Down Under diaries

Almost 80,000 Irish people have moved to Australia since 2008. Has it lived up to their expectations? And will they come back?

Sat, Nov 9, 2013, 01:00

Every six minutes somebody leaves Ireland for good. In the 12 months up to April this year, 90,000 people emigrated – about 240 every day of the year. Of those about 15,400 ended up in Australia. What happens to them when they get there? How do they feel about their adopted country? Does it live up to their expectations? What do they miss most about home?

A number of people from a range of backgrounds have spoken to The Irish Times about their experiences of life in Australia. They include a nurse, a police officer, a musician, a journalist, a building contractor, an HR professional and an entrepreneur.

Each experience of emigration is as different as the factors that brought them there. But there are common threads. Choice, in our small-scale survey, seems to be the key to determining whether emigration turns out to be positive.

Those who left good jobs to go to Australia in pursuit of something better appeared to be happier. Similarly, if they feel there is an option to return to Ireland, emigrants appear to feel more relaxed about the future.

For others, particularly those for whom emigration has come about because of economic circumstances, life in Australia has been more of a mixed bag. For most people, the weather and the lifestyle have been benefits. They miss family, friends and the Irish sense of humour. Here are their stories, in their own words.

Acting sergeant, Western Australian Police. From Kilmihil, Co Clare. Now lives in Fitzroy Crossing, Western Australia

Fitzroy Crossing is a small town in the outback with a big indigenous community and an extreme climate.

I first saw an advertisement for jobs in the Western Australian Police in 2006. At that time I didn’t go for it: I was a member of the Garda Síochána, at Store Street in Dublin, I had just moved from the drug squad to the detective unit and my career was going well. But it stayed in my mind.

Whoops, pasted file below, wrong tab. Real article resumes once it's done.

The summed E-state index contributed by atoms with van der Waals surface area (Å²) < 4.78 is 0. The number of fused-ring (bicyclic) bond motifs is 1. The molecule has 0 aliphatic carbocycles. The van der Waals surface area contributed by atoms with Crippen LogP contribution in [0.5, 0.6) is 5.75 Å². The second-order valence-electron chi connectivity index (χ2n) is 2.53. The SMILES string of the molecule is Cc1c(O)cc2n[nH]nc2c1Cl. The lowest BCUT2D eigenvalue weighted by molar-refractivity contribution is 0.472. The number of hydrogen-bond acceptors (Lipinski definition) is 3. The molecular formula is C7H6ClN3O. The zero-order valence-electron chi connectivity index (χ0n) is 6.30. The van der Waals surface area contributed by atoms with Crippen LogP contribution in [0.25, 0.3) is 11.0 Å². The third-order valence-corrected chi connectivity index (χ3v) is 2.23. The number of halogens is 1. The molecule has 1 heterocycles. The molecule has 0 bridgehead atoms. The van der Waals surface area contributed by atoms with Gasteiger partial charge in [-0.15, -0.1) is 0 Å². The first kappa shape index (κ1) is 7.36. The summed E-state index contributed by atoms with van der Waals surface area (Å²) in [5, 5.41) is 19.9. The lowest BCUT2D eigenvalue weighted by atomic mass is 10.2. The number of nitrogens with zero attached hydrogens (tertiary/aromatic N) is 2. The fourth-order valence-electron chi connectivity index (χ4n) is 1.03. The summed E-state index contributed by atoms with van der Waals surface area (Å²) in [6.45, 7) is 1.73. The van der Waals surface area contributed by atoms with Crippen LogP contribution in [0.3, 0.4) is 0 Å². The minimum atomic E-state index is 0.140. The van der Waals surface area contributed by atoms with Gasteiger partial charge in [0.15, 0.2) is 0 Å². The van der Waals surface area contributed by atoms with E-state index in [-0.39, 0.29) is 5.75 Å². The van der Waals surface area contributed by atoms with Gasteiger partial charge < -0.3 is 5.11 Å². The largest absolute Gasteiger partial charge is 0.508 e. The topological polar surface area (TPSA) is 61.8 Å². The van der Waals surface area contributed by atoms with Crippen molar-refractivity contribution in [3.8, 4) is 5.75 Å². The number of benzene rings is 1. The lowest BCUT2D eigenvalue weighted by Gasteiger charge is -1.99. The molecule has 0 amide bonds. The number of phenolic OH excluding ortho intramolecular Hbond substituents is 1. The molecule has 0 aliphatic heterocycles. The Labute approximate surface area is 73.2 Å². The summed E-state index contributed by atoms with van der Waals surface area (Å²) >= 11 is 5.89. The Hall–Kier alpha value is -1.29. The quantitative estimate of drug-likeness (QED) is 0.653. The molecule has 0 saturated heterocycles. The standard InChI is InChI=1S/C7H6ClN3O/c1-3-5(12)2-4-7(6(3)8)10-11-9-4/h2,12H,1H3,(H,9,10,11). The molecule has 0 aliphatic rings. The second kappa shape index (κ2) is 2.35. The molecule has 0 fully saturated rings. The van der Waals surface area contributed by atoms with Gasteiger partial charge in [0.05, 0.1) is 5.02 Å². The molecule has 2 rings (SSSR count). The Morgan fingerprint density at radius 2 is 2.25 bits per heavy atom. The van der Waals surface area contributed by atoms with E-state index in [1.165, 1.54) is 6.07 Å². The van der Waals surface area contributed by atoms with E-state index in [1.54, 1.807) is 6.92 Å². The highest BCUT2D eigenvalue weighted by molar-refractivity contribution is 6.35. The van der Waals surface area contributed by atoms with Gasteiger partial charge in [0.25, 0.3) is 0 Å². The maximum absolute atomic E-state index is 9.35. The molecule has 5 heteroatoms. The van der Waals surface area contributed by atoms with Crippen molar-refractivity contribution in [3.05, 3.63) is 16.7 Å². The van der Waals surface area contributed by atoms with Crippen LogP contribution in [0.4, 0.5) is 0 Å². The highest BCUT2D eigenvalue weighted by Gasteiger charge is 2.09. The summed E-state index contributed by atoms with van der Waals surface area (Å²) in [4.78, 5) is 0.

I left the Garda in March 2008 and went travelling for a year. I started at the training academy in Perth on March 18th, 2009. The first thing I had to do was swear an oath of allegiance to the queen. That was funny for an Irishman, the day after Paddy’s Day.

A lot of our laws and procedures at home are based on English law, as is the Australian justice system, so I just had to do a three-month conversion course. I was in Perth for the first year and a half, but I wanted to experience indigenous Australian culture and outback lifestyle.

Now I’m in Fitzroy Crossing, a little town on top of the Great Sandy Desert. It’s an extreme place to live, especially in terms of the climate. It’s 43 degrees today. There are about 30 Aboriginal communities in the Fitzroy valley, and I police them all. A lot of what I do is related to alcohol abuse, but we deal mostly with social issues, such as domestic violence and suicide, rather than crime. By and large the people are very decent.

People say it must be so different out here in the desert compared with the west of Ireland, where I grew up, but a lot of daily life here revolves around socialising, farming and football, as it does at home, and in Ireland we have our issues with alcohol abuse and suicide, too.

A lot of guys from the force at home have emailed me, and I tell them all the same thing: take the risk and come. Before I came I daydreamed of living in Australia, being on the beach every day, and surfing all the time – and when I got here it really was like that.

Private-patient liaison officer, Princess Margaret Hospital for Children. From Co Wicklow. Now lives in Perth, Western Australia, with her boyfriend, Dave Mullane

Perth is very small. It’s like Cork, or even Ranelagh. It’s still a city in development.

I loved living in Dublin. We had a great life, a good circle of friends, and three of my sisters were in Dublin. But my boyfriend is a plumber, so we took the hit earlier than most people we know. I had a permanent job with the Irish Dairy Board, but it was hard to plan for the future on one salary. Dave went to Perth in January 2012, and I followed six weeks later.

We probably hadn’t done enough research. Dave found work building a new hospital in Perth city almost immediately, but I discovered only when I got here that I wouldn’t be able to work on a tourist visa. Not being able to work was really stressful. We were back living on one salary in a far more expensive place. But once we were granted permanent residency I was able to get a job at the children’s hospital in Perth.

We had thought about the idea that we would have to build up a new circle of friends, and we had a plan of sorts. Dave was going to play GAA, and I’m really into food and had been in touch with an Irish girl here who wrote a food blog. But, for various reasons, the plans didn’t really work out: the GAA grounds were quite far out, and we didn’t have a car.

I’ve found it’s very difficult to make friends when you’re an adult. Even in the work environment everything is planned ahead. No one just spontaneously decides to go for drinks. Now, after two years, we have a good circle of close friends, but it’s not the same as the friendships we left behind. I don’t think I ever thought I would be as homesick as I have been.

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Róisín Meets...Dawn O'Porter